Thursday, September 27, 2018

You're gonna rise up singing



One of the events I'm most looking forward to in London this autumn is ENO's first-ever staging of Gershwin's Porgy and Bess. John Wilson is conducting it and the starry cast includes Nicole Cabell as Bess, Nadine Benjamin as Clara, Eric Greene as Porgy, Gweneth-Ann Rand as Serena, and more (see the line-up here.)

I was going to write something about what a masterpiece of an opera it is, how Gershwin perfectly blended those different musical idioms into a work with total integrity and deep empathy, and how it is often done as a musical, but not the full-whack operatic creation it really is, so grab a ticket while you can - but actually all you need in order to be persuaded is a taste of the heavenly voice of Nadine Benjamin singing 'Summertime', above.

On 11 October they're going to rise up singing. Book here.

Sunday, September 23, 2018

Ten things to learn from Das Rheingold in Brexit Island


The Ring cycle is about to begin at Covent Garden, and yesterday a friend kindly invited me to the dress rehearsal of Das Rheingold. Operas that feel pertinent to the world at large are rare animals in this stressed-out era, but the timeless issues that percolate through Wagner's two-hours-40-mins-no-break prelude couldn't be more relevant if they tried, despite concerning gods, giants, Nibelungs, Rhinemaidens, shape-shifting and a cursed ring, and Keith Warner's production makes much of this. So here are ten things our Brexity politicians (some of whom are known to adore Wagner) can learn from it.

Bloodied, worried and clinging to power: Bryn Terfel as Wotan in 2012
Photo: Clive Barda/ROH
1. Do not piss off giants. They are bigger than you and they can take hostages. You are overestimating your own power.

2. Do not break your promises. It's called cheating. Giants don't appreciate it, especially when they've given you a massive contribution to your world in good faith, building you a nice new palace and all.

3. So (see 2), don't go into an agreement with the express intention of reneging on the deal afterwards.

4. We are who we are through treaties and agreements. (This line is in the libretto and appears in large letters on the subtitle screen.) Don't ever forget it. Everything in our lives is underpinned by legal documents, treaties and agreements - from certificates for birth, marriage and even death to, er, who runs the railways. Lose the treaties and agreements and nothing works any more.

5. When diplomacy isn't working, because you're not a very good diplomat (see 1-4), you need to think creatively. Say a Nibelung has the ring of power and is causing havoc and sadism in the underworld: how are you going to outwit him? You might need help. Be careful who you choose for this exercise: make sure it is the cleverest person in your gang (not the bloody joker) and one whom everyone knows not to mess with, because it would be playing with fire.

6. Never under-write the roles of your under-goddesses. You may find that your very best contributor to your project only has a bit-part. If all you do with her is put her up for kidnap by the giants, you are guilty of sexist negligence. Think of everything she could do if given the chance.

7. What the heck are you doing putting your wife's sister up for ransom anyway? Especially when none of you can survive without the food she grows. Think things through properly before making rash moves.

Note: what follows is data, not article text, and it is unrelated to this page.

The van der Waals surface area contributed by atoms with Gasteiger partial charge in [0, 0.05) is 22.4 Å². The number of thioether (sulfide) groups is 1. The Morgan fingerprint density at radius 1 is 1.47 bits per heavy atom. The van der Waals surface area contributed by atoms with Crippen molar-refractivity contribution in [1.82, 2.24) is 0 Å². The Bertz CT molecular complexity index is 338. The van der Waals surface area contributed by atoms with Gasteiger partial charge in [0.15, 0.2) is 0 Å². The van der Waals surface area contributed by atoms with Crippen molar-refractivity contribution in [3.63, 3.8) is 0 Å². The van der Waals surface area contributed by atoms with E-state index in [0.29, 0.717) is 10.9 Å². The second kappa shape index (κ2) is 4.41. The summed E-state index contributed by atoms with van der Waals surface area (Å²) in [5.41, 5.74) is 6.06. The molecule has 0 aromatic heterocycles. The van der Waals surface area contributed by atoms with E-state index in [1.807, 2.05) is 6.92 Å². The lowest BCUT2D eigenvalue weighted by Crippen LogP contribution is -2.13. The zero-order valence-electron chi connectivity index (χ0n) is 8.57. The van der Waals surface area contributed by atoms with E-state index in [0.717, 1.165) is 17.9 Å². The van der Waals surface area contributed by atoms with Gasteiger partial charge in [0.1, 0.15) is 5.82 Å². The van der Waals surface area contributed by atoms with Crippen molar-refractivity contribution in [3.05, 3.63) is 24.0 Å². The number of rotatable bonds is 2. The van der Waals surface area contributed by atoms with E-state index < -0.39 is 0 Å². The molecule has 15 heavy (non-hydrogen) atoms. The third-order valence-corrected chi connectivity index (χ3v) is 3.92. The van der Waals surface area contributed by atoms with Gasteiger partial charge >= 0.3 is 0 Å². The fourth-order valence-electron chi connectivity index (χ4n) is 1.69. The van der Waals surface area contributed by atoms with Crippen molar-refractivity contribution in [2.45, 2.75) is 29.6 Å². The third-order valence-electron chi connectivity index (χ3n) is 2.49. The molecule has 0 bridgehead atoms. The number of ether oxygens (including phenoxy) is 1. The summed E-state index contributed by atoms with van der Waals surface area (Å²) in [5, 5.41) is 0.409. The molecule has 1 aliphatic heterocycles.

8. Beware of the dragon. It's a humdinger. You need a real Heldentenor to deal with it, and you don't currently have one. So don't provoke it.

9. Love is more important than power. If you stop caring about people for the sake of building up your own wealth, it's going to end badly. Never forget: today's dragon is tomorrow's kidnapped toad.

10. A giant will not balk at killing his brother for the ring of power. And the one doing the murdering will probably be the one in the top hat.

Beg, borrow or steal a ticket. 

The first cycle opens on Monday 24 September and for Das Rheingold the cast includes John Lundgren as Wotan, Johannes Martin Kränzle as Alberich, Sarah Connolly as Fricka, Alan Oke as Loge, Lise Davidsen as Freya, Günther Groissböck as Fasolt and Brindley Sherrratt as Fafner. Tony Pappano conducts. http://www.roh.org.uk/about/the-ring

Thursday, September 20, 2018

Two hats, one post

Rattle, milking it. (Photo: LSO)
Critic's hat for the day here: I reviewed Simon Rattle, Janine Jansen & the LSO for The Arts Desk last night, but perhaps the most moving thing of all was Rattle's farewell speech for Lennox Mackenzie, who's retiring after an LSO career spanning nearly four decades. Read the whole thing here.

Other hat: on Tuesday 25 September Tom and I are giving a concert together in North Yorkshire - at All Saints' Church, Kirby Hill. Tom plays solo Bach, Beethoven and other things. I'm reading some of my prose-poems. The concert is named after one of them, VOLCANIC ASH, and is built around what happened to us when we were trapped by closed air space somewhere you mightn't want to be trapped - with themes including identity, history, trauma and brainwash. Yorkshire friends, if you like the sound of this, do join us. To book, please call 01423 326284 or 01423 323774.

Tuesday, September 18, 2018

Are symphonies from memory bad news for pianists?


Aurora plays from memory. (Photo: auroraorchestra.com)

If you want music to lift you clean out of your chair, go and hear the Aurora Orchestra play a symphony from memory.

The opening concert of their season, on Sunday afternoon, entitled Smoke and Mirrors, found them at the Queen Elizabeth Hall, delivering a theatrically staged event – in the first half of which, through clouds of dry ice, the brilliant singer Marcus Farnsworth travelled from Schubert's Der Wanderer to HK Gruber's Frankenstein!!. A narrated link described an erupting volcano, the skies that it darkened in 1816 and some glimpses of Mary Shelley and friends writing ghost stories by the lake. This storytelling's ability to immerse us in the world and the legacy of early romanticism proved vivid and atmospheric; Aurora has Kate Wakeling as writer in residence, and I assume she penned this dramatic casing. (You can find her work in their season programme - not marketing blurb but actual short stories, literary and most attractive.)